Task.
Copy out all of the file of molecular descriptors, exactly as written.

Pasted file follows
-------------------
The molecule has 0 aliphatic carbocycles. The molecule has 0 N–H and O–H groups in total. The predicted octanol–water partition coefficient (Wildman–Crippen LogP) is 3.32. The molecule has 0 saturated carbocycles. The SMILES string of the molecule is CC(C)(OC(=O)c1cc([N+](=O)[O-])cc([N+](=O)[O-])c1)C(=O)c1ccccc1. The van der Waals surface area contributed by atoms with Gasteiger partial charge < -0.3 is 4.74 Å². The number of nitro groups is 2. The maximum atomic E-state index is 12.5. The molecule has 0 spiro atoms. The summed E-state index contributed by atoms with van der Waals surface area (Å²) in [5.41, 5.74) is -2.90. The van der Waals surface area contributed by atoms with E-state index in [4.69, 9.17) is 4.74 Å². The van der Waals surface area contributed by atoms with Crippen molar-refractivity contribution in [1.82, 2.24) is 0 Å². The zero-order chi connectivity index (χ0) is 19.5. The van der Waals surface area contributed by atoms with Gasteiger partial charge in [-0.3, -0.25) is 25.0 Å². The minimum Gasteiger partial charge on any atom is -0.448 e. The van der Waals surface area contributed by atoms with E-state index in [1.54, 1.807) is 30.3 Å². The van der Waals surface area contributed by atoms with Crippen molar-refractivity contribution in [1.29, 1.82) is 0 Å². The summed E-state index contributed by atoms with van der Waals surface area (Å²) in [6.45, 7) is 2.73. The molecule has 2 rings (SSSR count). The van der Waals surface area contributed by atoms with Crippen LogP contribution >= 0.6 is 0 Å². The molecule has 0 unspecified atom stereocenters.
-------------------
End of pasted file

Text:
The molecule has 0 aliphatic carbocycles. The molecule has 0 N–H and O–H groups in total. The predicted octanol–water partition coefficient (Wildman–Crippen LogP) is 3.32. The molecule has 0 saturated carbocycles. The SMILES string of the molecule is CC(C)(OC(=O)c1cc([N+](=O)[O-])cc([N+](=O)[O-])c1)C(=O)c1ccccc1. The van der Waals surface area contributed by atoms with Gasteiger partial charge < -0.3 is 4.74 Å². The number of nitro groups is 2. The maximum atomic E-state index is 12.5. The molecule has 0 spiro atoms. The summed E-state index contributed by atoms with van der Waals surface area (Å²) in [5.41, 5.74) is -2.90. The van der Waals surface area contributed by atoms with E-state index in [4.69, 9.17) is 4.74 Å². The van der Waals surface area contributed by atoms with Crippen molar-refractivity contribution in [1.82, 2.24) is 0 Å². The zero-order chi connectivity index (χ0) is 19.5. The van der Waals surface area contributed by atoms with Gasteiger partial charge in [-0.3, -0.25) is 25.0 Å². The minimum Gasteiger partial charge on any atom is -0.448 e. The van der Waals surface area contributed by atoms with E-state index in [1.54, 1.807) is 30.3 Å². The van der Waals surface area contributed by atoms with Crippen molar-refractivity contribution in [1.29, 1.82) is 0 Å². The summed E-state index contributed by atoms with van der Waals surface area (Å²) in [6.45, 7) is 2.73. The molecule has 2 rings (SSSR count). The van der Waals surface area contributed by atoms with Crippen LogP contribution >= 0.6 is 0 Å². The molecule has 0 unspecified atom stereocenters.